A native of Lynn (Essex County), Massachusetts – born in 1806 – John B. Newhall made his way west to Burlington, just as Iowa was opening up to new settlers. Most historians place his arrival at 1834 – just one year after the city was established on the western shores of the Mississippi River – land first belonging to the Meskwaki (Sauk and Fox) tribes, who called it Shoquoquon (Shok-ko-kon), meaning Flint Hills. Over the next fifteen years, Newhall became nothing short of a regional celebrity – author of three guidebooks (above) that proved to be invaluable to those who were relocating to this beautiful “This Is The Place” land called Iowa.
In 1835, Lieutenant Albert M. Lea made an extensive exploration of the new Iowa District of Michigan Territory, and the following year (1836), he published the very first “travel guide” about Iowa. His map (see below) in the back of his book was the first to find a large circulation back east, setting the stage for others, like J.P. Newhall, to publish similar books – particularly after Iowa became its own Territory in 1838.
An explorer at heart, J.B. Newhall traveled extensively throughout Iowa District, taking detailed notes along the way. In 1837, the Territorial capital moved from Belmont, Wisconsin to Burlington, and with the transition, there came an increase of newspapermen and publishers like James Clarke and Cyrus Jacobs – who brought with them The Wisconsin Territorial Gazette and Burlington Advertiser, and James G. Edwards – editor of the The Hawkeye And Iowa Patriot. Read more here.
Sadly, we don’t have a lot of biographical information about John P. Newhall – other than the fact that when he arrived in Burlington with his wife in 1834, he opened a general store, and before long, was writing articles for local newspapers – being well received under his pen name of Che-Mo-Ko-Mon – which translates “white man.” Iowa historian William J. Peterson tells us more…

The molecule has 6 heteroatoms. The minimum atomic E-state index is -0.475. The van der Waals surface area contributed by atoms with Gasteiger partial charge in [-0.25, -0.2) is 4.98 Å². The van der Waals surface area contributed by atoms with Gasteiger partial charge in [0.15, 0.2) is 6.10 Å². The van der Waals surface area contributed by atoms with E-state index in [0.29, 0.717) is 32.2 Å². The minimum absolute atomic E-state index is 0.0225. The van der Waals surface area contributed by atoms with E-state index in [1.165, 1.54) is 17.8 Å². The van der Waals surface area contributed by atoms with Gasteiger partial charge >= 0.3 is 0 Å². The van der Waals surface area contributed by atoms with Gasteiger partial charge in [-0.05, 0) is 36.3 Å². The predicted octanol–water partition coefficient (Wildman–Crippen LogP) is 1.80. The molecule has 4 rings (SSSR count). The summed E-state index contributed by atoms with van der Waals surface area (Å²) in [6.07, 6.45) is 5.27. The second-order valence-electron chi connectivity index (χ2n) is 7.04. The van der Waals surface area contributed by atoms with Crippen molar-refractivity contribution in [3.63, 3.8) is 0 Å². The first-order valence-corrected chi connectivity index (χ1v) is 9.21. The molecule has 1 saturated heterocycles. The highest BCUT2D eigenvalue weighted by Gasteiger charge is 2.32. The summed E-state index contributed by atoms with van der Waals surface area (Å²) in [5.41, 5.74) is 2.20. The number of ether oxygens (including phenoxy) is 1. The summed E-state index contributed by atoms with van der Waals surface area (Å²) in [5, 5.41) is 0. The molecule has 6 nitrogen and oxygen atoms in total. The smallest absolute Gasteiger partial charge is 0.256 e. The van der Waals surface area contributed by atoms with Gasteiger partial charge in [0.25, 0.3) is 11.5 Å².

In this July 9, 1840 article (below) from The Hawkeye And Iowa Patriot, John B. Newhall was the Orator of the Day for Burlington’s July 4th celebration.
As we mentioned earlier, records indicate that J.B. Newhall established a general store with two of his relatives – Isaac and Joseph Newhall – sometime after arriving in Burlington. And while no family records have been found to identify if Isaac and Joseph were brothers to J.B., we do know that they successfully ran their business until the late 1830’s, at which time the partnership apparently dissolved.
By 1844 (see ad below), it appears that the on-going “family” relationship in Burlington – if there was one – had fallen onto bad times.
By 1841, J.B. Newhall had gathered a large collection of facts and figures from around the Territory, and published his first guidebook – Sketches of Iowa, or The Emigrant’s Guide. Again, William J. Peterson fills in the details…
Read what Newhall had to say about Johnson County and Iowa City in Sketches of Iowa.
Despite the occasional critic, this 252-page classic immediately opened doors of opportunity for Newhall to become a well-known spokesman on behalf of the expanding Iowa Territory.
The success of his book, coupled with his own unbounded enthusiasm, opened the door for Newhall to lecture extensively – speaking on the subject of “The Past, Present, and Future Resources of Iowa.” On June 21, 1841 – Newhall was the chief orator at The National Hotel as the whole city celebrated The Ripple – Iowa City’s first steamboat arrival. As Peterson states…
Little wonder, when the Steamboat Ripple arrived in Iowa City in 1841 to inaugurate steamboating on the Iowa River to that point, that John B. Newhall, one of the passengers, should become the principal speaker. An admiring Iowa City editor recorded the address of the “well-known author” of Sketches of Iowa as he spoke before the citizens gathered at a dinner at the National Hotel to honor the crew and passengers aboard the Ripple. The enthusiastic Newhall declared in part:
Read more about the steamboats that made their way up the Iowa River in the 1840’s.
At the back of Newhall’s book was a beautiful map of Iowa Territory as it was in 1841. Historians call this highly-detailed map – published by J.H. Colton of New York – one of the earliest, and finest maps of Iowa Territory (see yellow region-top right) and the twenty settled counties of Iowa. By fall 1841, Iowa City was just the beginning for Iowa’s big celebrity. Over the next three years, Newhall traveled extensively – even to Europe – becoming a spokesman for Iowa Territory and the new American West. Here’s how William J. Peterson described it…
Here’s part of a long article from January 1843 from Che-Mo-Ko-Mon – on the road in Columbus, Ohio…
The October 11, 1844 edition of The Bloomington Herald (below) reports that J.B. joined forces with the famed American artist – George Catlin – in England to promote the American West. That same year, Newhall released his second volume – a one-hundred page book – The British Emigrants’ Hand Book, And Guide to the New States of America, Particularly Illinois, Iowa, and Wisconsin – published in London.